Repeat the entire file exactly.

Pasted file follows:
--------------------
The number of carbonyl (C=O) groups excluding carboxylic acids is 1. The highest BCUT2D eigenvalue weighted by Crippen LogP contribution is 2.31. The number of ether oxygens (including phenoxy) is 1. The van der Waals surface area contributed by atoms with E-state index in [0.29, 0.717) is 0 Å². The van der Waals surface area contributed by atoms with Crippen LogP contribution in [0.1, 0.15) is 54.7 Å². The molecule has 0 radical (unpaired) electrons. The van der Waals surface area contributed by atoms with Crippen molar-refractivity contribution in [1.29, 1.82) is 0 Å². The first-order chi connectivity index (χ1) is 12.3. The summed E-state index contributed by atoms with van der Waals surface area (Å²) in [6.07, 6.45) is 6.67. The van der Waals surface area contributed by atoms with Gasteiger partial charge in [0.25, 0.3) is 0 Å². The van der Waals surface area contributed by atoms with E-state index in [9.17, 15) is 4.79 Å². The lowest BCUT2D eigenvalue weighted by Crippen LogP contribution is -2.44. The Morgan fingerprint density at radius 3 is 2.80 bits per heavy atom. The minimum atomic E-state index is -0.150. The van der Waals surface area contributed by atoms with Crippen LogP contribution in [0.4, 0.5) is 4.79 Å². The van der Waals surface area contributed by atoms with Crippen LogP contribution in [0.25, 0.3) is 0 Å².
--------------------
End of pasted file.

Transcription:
The number of carbonyl (C=O) groups excluding carboxylic acids is 1. The highest BCUT2D eigenvalue weighted by Crippen LogP contribution is 2.31. The number of ether oxygens (including phenoxy) is 1. The van der Waals surface area contributed by atoms with E-state index in [0.29, 0.717) is 0 Å². The van der Waals surface area contributed by atoms with Crippen LogP contribution in [0.1, 0.15) is 54.7 Å². The molecule has 0 radical (unpaired) electrons. The van der Waals surface area contributed by atoms with Crippen molar-refractivity contribution in [1.29, 1.82) is 0 Å². The first-order chi connectivity index (χ1) is 12.3. The summed E-state index contributed by atoms with van der Waals surface area (Å²) in [6.07, 6.45) is 6.67. The van der Waals surface area contributed by atoms with Gasteiger partial charge in [0.25, 0.3) is 0 Å². The van der Waals surface area contributed by atoms with E-state index in [9.17, 15) is 4.79 Å². The lowest BCUT2D eigenvalue weighted by Crippen LogP contribution is -2.44. The Morgan fingerprint density at radius 3 is 2.80 bits per heavy atom. The minimum atomic E-state index is -0.150. The van der Waals surface area contributed by atoms with Crippen LogP contribution in [0.4, 0.5) is 4.79 Å². The van der Waals surface area contributed by atoms with Crippen LogP contribution in [0.25, 0.3) is 0 Å².